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Executive Summary for January 16th

To give you an overview of the latest news, we’ve organized the latest Syrian developments in a curated summary.

Published on Jan. 16, 2015 Read time Approx. 3 minutes

U.N. Special Envoy Calls for Renewed Push Towards Solution to Syria Crisis

The U.N.’s Special Envoy for Syria, Staffan de Mistura, said Syria is has been set back 40 years by war, as he made a renewed push towards a solution to the crisis.

“It is a true tragedy that people all over Syria continue to be living under constant fear of barrel bombs, mortar attacks, rockets, aerial bombing, car bombs, kidnappings, extrajudicial killings,” said de Mistura during a press conference Thursday in Geneva.

Syrians have replaced Afghans as the world’s largest population of refugees. 7.6 million people inside Syria are displaced and 3.3. million have sought refuge in neighboring countries, in addition to 12 million in need of humanitarian assistance. Diseases like polio, typhoid and measles have returned to Syria, and an estimated 3 million children are now out of school.

Mistura urged support for the proposal of a “freeze” to end fighting in Aleppo, “because [the city] is a symbolic microcosm of all of Syria, because it has the highest number of displaced people, because it has seen two years of suffering, because while the government and the opposition continue being involved in heavy fighting between them, [with ISIS] only 20 miles away from Aleppo.

“The United Nations will resume talks with the Syrian government next week in the hope of achieving a cease-fire around Aleppo,” the New York Times reports. Mistura said the U.N. talks with the government would “bear in mind” the Geneva communiqué of June 2012, but would also take into account “new factors which have come up in the reality of the area,” including the Islamic State.

Russia, a staunch ally of the Syrian government, is planning to host talks between the government and Syrian opposition members on January 26. Many opposition groups including the Western-backed Syrian National Coalition have declined the invitation to Moscow, saying the meetings have little chance of success.

Syrian Government and Opposition Forces Agree to 10-Day Homs Cease-fire

The Syrian government and opposition forces have agreed to a 10-day cease-fire in the last opposition-held area of the city of Homs.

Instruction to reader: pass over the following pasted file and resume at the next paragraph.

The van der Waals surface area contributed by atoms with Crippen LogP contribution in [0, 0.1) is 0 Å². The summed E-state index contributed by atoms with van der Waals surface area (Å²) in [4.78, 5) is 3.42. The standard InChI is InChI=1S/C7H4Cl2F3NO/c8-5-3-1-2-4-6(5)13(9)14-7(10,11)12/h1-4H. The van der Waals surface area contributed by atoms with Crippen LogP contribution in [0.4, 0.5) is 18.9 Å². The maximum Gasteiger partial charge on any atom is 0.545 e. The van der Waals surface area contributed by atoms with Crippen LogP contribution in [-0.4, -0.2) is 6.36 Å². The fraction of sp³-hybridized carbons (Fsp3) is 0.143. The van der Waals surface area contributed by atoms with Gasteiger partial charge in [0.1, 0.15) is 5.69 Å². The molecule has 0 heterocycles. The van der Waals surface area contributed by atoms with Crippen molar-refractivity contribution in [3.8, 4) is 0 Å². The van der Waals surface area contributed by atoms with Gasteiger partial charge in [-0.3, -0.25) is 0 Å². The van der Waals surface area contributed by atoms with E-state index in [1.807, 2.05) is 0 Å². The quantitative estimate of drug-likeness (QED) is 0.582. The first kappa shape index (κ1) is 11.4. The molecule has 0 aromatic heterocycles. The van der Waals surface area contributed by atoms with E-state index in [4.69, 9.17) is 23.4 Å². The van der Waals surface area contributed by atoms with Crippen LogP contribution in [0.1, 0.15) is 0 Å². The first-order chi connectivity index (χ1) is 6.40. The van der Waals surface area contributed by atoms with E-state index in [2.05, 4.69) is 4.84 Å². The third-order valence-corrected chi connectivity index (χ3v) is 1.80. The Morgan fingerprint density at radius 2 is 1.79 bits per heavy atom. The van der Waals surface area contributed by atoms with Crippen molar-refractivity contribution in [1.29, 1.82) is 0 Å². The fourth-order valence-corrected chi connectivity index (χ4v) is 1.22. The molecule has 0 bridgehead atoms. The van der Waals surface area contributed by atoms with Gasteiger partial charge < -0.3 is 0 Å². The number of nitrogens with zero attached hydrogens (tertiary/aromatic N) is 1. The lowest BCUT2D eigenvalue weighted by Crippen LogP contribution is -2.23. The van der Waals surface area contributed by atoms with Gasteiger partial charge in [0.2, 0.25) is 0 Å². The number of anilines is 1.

Al-Waer has been under siege by government forces for nearly 20 months, with thousands of residents only occasionally receiving food and humanitarian aid. “We have been without any electricity, diesel or gas for heaters for too long now. Children are really cold, we live in extreme cold,” Abu Ahmed, a resident of al-Waer told Al Jazeera.

Some rebels see the cease-fire as a major setback for opposition fighters; they say they agreed to it only because they have been severely weakened in recent months.

An activist who spoke to the AP from al-Waer said “the rebels were outgunned, and that the experience of fighters once holed up Homs’ Old City was instructive: the area was destroyed, thousands of civilians were killed or forced to flee, and ultimately rebels negotiated their surrender in May 2014.”

Homs, Syria’s third largest city, is one of the first cities where protesters took to the streets n 2011, and was once a key stronghold for the Syrian opposition.

Hezbollah Leader Threatens Israel Over Syria Attacks

“Hezbollah chief Hassan Nasrallah threatened in an interview Thursday to retaliate against Israel for repeated strikes on Syria,” AFP reports.

Nasrallah, a staunch ally of Syrian President Bashar al-Assad, said that Israeli strikes on Syria effectively “target the whole of the resistance axis,” which includes Iran, Syria and Hezbollah. Nasrallah has sent thousands of fighters into Syria to help defend the regime. Syria, in turn, has long been a supporter and a logistical transit point connecting Hezbollah with its patron, Iran.

In December the Syrian military accused Israel of carrying out two airstrikes near the Damascus international airport and the town of Dimas, the BBC reports.

“They appear to have been mainly aimed at preventing weapons transfers to Syria’s allies in Lebanon, the militant Hezbollah movement,” wrote BBC News.

Israel has conducted several airstrikes on Syria since 2011, mostly destroying weaponry believed to be destined for Hezbollah in neighboring Lebanon.

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